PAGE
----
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Changing Fonts on IP-connected HP LaserJet Printers

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PC-based applications make Hewlett-Packard LaserJet printers whirl, jig, and print some downright fancy documents. On the iSeries and AS/400, IPDS-defined printers can do sophisticated printing, too. But what about SNA Character Stream-type printers, and HP LaserJet printers, in particular? SNA Character Stream (SCS) allows for basic formatting, but face it, this is really talking about plain vanilla text reports. There are thousands (or more) of HP LaserJet printers connected to iSeries 400 computers by IP connections that are capable of some extraordinary font printing, but the SCS interface doesn’t allow the developer to easily change fonts on a single page. Or does it?

What if we could mix fonts—larger, smaller, and bold, for example—on the same page? That could really open up the possibilities. Perhaps your biggest customer will still be the text report, but it sure would be nice to be able have the tools to print fancy documents every now and again.

 

To Print the Impossible

 

But aren’t I talking about an SCS-defined printer here? You can’t dynamically change the fonts within the print file for a SCS device. Often to easily connect a LAN HP LaserJet printer to the AS/400, you use the CRTOUTQ command and specify the printer’s IP address. This sets up an implicit SCS device, and print files sent to the printer must abide by the limitations of SCS. Or do they?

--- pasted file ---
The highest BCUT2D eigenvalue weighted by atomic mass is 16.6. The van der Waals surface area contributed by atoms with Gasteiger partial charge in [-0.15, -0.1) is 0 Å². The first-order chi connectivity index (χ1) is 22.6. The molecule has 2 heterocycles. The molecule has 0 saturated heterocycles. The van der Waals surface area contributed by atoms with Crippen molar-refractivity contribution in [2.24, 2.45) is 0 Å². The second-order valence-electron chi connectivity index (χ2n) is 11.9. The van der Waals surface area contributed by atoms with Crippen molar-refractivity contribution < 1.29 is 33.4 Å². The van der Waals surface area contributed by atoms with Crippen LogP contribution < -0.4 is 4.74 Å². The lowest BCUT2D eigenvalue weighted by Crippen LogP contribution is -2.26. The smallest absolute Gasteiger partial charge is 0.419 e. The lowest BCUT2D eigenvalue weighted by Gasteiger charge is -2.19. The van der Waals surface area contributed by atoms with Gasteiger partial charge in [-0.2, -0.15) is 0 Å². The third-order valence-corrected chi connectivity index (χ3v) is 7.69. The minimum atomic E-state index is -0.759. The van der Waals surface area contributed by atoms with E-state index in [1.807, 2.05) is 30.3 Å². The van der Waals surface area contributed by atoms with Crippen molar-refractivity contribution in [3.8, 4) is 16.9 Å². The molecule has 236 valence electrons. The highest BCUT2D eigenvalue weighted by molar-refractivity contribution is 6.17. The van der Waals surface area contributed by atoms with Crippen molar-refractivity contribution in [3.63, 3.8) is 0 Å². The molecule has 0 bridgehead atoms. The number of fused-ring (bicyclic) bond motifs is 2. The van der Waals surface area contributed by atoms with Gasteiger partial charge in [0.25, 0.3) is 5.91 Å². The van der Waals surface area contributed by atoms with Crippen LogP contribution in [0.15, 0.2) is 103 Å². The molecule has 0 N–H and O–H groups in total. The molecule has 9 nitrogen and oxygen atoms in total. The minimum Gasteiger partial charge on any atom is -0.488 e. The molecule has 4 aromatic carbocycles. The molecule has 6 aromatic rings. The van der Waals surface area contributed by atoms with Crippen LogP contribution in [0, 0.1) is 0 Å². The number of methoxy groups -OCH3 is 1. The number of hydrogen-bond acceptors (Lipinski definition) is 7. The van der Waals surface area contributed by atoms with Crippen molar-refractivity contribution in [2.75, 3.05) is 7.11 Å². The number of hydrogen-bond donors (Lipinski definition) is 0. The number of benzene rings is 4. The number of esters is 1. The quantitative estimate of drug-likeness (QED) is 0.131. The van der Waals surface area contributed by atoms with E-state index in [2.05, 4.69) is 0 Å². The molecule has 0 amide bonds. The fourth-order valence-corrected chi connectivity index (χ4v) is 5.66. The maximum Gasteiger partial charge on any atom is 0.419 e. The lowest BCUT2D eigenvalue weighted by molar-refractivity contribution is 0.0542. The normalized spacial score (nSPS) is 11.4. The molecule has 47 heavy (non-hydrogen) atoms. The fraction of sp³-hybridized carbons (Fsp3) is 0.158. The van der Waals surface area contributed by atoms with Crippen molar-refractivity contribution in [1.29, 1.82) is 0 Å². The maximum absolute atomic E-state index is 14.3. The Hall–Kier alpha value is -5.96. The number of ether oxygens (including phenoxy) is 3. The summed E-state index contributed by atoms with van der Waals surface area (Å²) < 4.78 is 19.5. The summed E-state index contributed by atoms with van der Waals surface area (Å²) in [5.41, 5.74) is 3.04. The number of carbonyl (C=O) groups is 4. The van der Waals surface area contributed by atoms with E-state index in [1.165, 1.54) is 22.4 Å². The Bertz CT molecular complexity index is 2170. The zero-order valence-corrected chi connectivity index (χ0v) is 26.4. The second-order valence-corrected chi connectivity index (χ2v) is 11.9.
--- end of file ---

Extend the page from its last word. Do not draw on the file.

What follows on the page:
The secret is knowing how to build a command that tells the printer to begin printing a new font and then knowing how to pass this command to the printer. Several methods can be used to accomplish this (see “Use PC Laser Printer Fonts in Your RPG Output” by Ann Willyard in the February 1995 issue of MC), and this article presents one technique. Actually, after going through the various pieces involved, it’s not too daunting a task, and the rewards are simply spectacular. Oh, by the way, it can be done with an IP- connected HP LaserJet printer, even though it’s defined as SCS.

 

Speaking the Language

 

The printer’s native language is PCL. This is a series of escape sequences followed by parameters that tell a printer things like how to print, where on the page to print, what the


print looks like, how many times to print, and so on. Most of the time, a developer only uses PCL when the host computer’s interface doesn’t allow a particular function, or when it’s just plain easier to send a PCL command rather than fumble through the host interface.

The HP LaserJet printer likes to receive these commands in hexadecimal format, so before you send the PCL commands to the printer, a translation will need to be made. Normally, OS/400 will translate a print file into the necessary PCL commands. You still want this to happen, but you’re going to need to help the operating system a bit when a fancy font is needed.

This article will only deal with the PCL command to change fonts. There are so many commands in PCL that one article wouldn’t cover them all. Thankfully, OS/400 will continue to translate most of the print file for you, and you only need to concentrate on font changes. The font command consists of two parts: a symbol set and the font attributes. The symbol set defines the allowable characters to print, and the font attributes tell the printer how to print the allowable characters. Together they form the command that will cause a font change on the printer.

 

The Hex Connection!

 

When you send a PCL command to the printer, you must code it in hexadecimal format. That is, every character that will be translated must be represented by a pair of hexadecimal digits. Figure 1 (page 46) contains a chart of all of the characters that will be converted into hex pairs for this article.